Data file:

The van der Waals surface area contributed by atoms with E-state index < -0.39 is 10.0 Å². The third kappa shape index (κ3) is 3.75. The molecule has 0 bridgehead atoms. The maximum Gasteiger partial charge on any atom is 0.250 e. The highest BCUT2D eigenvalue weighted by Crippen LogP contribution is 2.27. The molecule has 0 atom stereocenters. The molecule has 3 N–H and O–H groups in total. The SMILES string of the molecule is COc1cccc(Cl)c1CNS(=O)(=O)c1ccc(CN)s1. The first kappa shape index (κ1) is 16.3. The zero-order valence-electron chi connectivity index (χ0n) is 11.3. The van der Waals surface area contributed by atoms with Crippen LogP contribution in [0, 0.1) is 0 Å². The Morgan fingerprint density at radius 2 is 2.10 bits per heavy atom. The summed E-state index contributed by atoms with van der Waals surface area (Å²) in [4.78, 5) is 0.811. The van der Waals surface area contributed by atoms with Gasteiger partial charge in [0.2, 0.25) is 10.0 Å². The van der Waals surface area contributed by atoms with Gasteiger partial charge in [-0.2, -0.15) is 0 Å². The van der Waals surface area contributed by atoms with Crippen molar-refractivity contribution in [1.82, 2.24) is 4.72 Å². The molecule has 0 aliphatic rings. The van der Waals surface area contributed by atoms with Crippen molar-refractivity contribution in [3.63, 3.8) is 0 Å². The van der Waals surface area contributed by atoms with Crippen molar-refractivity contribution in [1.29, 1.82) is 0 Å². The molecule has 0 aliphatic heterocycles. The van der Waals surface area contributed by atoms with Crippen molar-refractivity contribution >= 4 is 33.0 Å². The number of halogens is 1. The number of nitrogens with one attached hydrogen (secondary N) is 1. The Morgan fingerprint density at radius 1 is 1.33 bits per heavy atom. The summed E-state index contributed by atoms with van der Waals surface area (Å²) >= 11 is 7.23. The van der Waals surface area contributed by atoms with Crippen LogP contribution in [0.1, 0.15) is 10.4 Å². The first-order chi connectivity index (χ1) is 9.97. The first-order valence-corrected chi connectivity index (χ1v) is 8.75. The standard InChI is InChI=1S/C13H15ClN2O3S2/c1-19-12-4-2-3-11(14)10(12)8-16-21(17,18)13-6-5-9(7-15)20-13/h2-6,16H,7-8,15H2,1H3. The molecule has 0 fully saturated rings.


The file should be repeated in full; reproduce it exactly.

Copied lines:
The van der Waals surface area contributed by atoms with E-state index < -0.39 is 10.0 Å². The third kappa shape index (κ3) is 3.75. The molecule has 0 bridgehead atoms. The maximum Gasteiger partial charge on any atom is 0.250 e. The highest BCUT2D eigenvalue weighted by Crippen LogP contribution is 2.27. The molecule has 0 atom stereocenters. The molecule has 3 N–H and O–H groups in total. The SMILES string of the molecule is COc1cccc(Cl)c1CNS(=O)(=O)c1ccc(CN)s1. The first kappa shape index (κ1) is 16.3. The zero-order valence-electron chi connectivity index (χ0n) is 11.3. The van der Waals surface area contributed by atoms with Crippen LogP contribution in [0, 0.1) is 0 Å². The Morgan fingerprint density at radius 2 is 2.10 bits per heavy atom. The summed E-state index contributed by atoms with van der Waals surface area (Å²) in [4.78, 5) is 0.811. The van der Waals surface area contributed by atoms with Gasteiger partial charge in [0.2, 0.25) is 10.0 Å². The van der Waals surface area contributed by atoms with Gasteiger partial charge in [-0.2, -0.15) is 0 Å². The van der Waals surface area contributed by atoms with Crippen molar-refractivity contribution in [1.82, 2.24) is 4.72 Å². The molecule has 0 aliphatic rings. The van der Waals surface area contributed by atoms with Crippen molar-refractivity contribution in [3.63, 3.8) is 0 Å². The van der Waals surface area contributed by atoms with Crippen molar-refractivity contribution in [1.29, 1.82) is 0 Å². The molecule has 0 aliphatic heterocycles. The van der Waals surface area contributed by atoms with Crippen molar-refractivity contribution >= 4 is 33.0 Å². The number of halogens is 1. The number of nitrogens with one attached hydrogen (secondary N) is 1. The Morgan fingerprint density at radius 1 is 1.33 bits per heavy atom. The summed E-state index contributed by atoms with van der Waals surface area (Å²) >= 11 is 7.23. The van der Waals surface area contributed by atoms with Crippen LogP contribution in [0.1, 0.15) is 10.4 Å². The first-order chi connectivity index (χ1) is 9.97. The first-order valence-corrected chi connectivity index (χ1v) is 8.75. The standard InChI is InChI=1S/C13H15ClN2O3S2/c1-19-12-4-2-3-11(14)10(12)8-16-21(17,18)13-6-5-9(7-15)20-13/h2-6,16H,7-8,15H2,1H3. The molecule has 0 fully saturated rings.